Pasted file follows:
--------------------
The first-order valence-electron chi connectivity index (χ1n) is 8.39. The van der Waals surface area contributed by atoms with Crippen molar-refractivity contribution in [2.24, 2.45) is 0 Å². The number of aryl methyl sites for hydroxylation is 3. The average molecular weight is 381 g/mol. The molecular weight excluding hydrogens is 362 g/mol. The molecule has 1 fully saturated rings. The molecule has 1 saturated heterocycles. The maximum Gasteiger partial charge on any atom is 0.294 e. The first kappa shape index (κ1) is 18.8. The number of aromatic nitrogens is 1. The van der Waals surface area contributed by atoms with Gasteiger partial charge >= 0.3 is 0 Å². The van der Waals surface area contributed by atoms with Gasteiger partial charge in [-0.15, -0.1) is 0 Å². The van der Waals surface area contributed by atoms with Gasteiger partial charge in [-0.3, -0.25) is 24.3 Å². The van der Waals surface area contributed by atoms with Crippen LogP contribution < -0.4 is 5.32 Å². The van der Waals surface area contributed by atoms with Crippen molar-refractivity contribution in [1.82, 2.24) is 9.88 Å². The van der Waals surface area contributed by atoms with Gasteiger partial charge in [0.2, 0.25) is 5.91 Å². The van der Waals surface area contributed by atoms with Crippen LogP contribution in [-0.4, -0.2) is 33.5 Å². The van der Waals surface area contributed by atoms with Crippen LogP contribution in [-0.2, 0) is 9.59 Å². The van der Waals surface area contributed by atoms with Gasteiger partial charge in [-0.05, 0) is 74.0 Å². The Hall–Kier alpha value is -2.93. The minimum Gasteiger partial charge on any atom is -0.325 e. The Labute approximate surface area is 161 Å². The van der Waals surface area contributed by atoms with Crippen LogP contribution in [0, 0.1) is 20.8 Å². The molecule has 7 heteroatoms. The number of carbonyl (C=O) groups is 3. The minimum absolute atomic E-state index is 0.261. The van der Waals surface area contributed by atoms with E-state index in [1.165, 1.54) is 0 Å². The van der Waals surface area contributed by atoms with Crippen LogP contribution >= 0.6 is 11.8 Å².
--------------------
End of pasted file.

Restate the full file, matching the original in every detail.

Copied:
The first-order valence-electron chi connectivity index (χ1n) is 8.39. The van der Waals surface area contributed by atoms with Crippen molar-refractivity contribution in [2.24, 2.45) is 0 Å². The number of aryl methyl sites for hydroxylation is 3. The average molecular weight is 381 g/mol. The molecular weight excluding hydrogens is 362 g/mol. The molecule has 1 fully saturated rings. The molecule has 1 saturated heterocycles. The maximum Gasteiger partial charge on any atom is 0.294 e. The first kappa shape index (κ1) is 18.8. The number of aromatic nitrogens is 1. The van der Waals surface area contributed by atoms with Gasteiger partial charge >= 0.3 is 0 Å². The van der Waals surface area contributed by atoms with Gasteiger partial charge in [-0.15, -0.1) is 0 Å². The van der Waals surface area contributed by atoms with Gasteiger partial charge in [-0.3, -0.25) is 24.3 Å². The van der Waals surface area contributed by atoms with Crippen LogP contribution < -0.4 is 5.32 Å². The van der Waals surface area contributed by atoms with Crippen molar-refractivity contribution in [1.82, 2.24) is 9.88 Å². The van der Waals surface area contributed by atoms with Gasteiger partial charge in [0.2, 0.25) is 5.91 Å². The van der Waals surface area contributed by atoms with Crippen LogP contribution in [-0.4, -0.2) is 33.5 Å². The van der Waals surface area contributed by atoms with Crippen LogP contribution in [-0.2, 0) is 9.59 Å². The van der Waals surface area contributed by atoms with Gasteiger partial charge in [-0.05, 0) is 74.0 Å². The Hall–Kier alpha value is -2.93. The minimum Gasteiger partial charge on any atom is -0.325 e. The Labute approximate surface area is 161 Å². The van der Waals surface area contributed by atoms with Crippen LogP contribution in [0, 0.1) is 20.8 Å². The molecule has 7 heteroatoms. The number of carbonyl (C=O) groups is 3. The minimum absolute atomic E-state index is 0.261. The van der Waals surface area contributed by atoms with E-state index in [1.165, 1.54) is 0 Å². The van der Waals surface area contributed by atoms with Crippen LogP contribution >= 0.6 is 11.8 Å².